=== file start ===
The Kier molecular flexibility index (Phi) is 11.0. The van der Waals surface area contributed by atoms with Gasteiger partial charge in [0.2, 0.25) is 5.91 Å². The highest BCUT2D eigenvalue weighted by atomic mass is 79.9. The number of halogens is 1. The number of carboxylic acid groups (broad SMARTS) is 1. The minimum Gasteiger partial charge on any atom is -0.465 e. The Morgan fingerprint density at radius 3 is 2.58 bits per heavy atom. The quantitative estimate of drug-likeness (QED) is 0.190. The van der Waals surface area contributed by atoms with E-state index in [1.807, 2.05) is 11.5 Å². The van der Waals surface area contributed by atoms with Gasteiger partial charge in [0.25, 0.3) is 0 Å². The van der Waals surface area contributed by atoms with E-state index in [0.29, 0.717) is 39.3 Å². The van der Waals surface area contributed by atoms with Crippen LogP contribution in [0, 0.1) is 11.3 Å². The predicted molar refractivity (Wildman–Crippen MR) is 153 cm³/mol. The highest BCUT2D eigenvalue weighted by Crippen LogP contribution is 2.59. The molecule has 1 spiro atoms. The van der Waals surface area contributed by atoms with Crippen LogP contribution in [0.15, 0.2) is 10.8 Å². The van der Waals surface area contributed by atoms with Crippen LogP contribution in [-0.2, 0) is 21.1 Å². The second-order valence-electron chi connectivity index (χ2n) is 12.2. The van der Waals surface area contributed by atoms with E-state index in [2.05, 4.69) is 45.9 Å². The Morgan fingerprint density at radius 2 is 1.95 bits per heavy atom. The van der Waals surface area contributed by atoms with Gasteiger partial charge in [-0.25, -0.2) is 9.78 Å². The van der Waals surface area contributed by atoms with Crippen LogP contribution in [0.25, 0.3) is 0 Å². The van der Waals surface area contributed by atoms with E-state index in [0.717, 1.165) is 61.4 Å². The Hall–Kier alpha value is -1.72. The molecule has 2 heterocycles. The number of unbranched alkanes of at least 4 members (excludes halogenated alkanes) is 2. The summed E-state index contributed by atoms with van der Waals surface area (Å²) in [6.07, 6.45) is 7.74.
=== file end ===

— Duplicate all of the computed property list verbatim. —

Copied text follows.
The Kier molecular flexibility index (Phi) is 11.0. The van der Waals surface area contributed by atoms with Gasteiger partial charge in [0.2, 0.25) is 5.91 Å². The highest BCUT2D eigenvalue weighted by atomic mass is 79.9. The number of halogens is 1. The number of carboxylic acid groups (broad SMARTS) is 1. The minimum Gasteiger partial charge on any atom is -0.465 e. The Morgan fingerprint density at radius 3 is 2.58 bits per heavy atom. The quantitative estimate of drug-likeness (QED) is 0.190. The van der Waals surface area contributed by atoms with E-state index in [1.807, 2.05) is 11.5 Å². The van der Waals surface area contributed by atoms with Gasteiger partial charge in [0.25, 0.3) is 0 Å². The van der Waals surface area contributed by atoms with E-state index in [0.29, 0.717) is 39.3 Å². The van der Waals surface area contributed by atoms with Crippen LogP contribution in [0, 0.1) is 11.3 Å². The predicted molar refractivity (Wildman–Crippen MR) is 153 cm³/mol. The highest BCUT2D eigenvalue weighted by Crippen LogP contribution is 2.59. The molecule has 1 spiro atoms. The van der Waals surface area contributed by atoms with Crippen LogP contribution in [0.15, 0.2) is 10.8 Å². The van der Waals surface area contributed by atoms with Crippen LogP contribution in [-0.2, 0) is 21.1 Å². The second-order valence-electron chi connectivity index (χ2n) is 12.2. The van der Waals surface area contributed by atoms with E-state index in [2.05, 4.69) is 45.9 Å². The Morgan fingerprint density at radius 2 is 1.95 bits per heavy atom. The van der Waals surface area contributed by atoms with Gasteiger partial charge in [-0.25, -0.2) is 9.78 Å². The van der Waals surface area contributed by atoms with Crippen LogP contribution in [0.25, 0.3) is 0 Å². The van der Waals surface area contributed by atoms with E-state index in [0.717, 1.165) is 61.4 Å². The Hall–Kier alpha value is -1.72. The molecule has 2 heterocycles. The number of unbranched alkanes of at least 4 members (excludes halogenated alkanes) is 2. The summed E-state index contributed by atoms with van der Waals surface area (Å²) in [6.07, 6.45) is 7.74.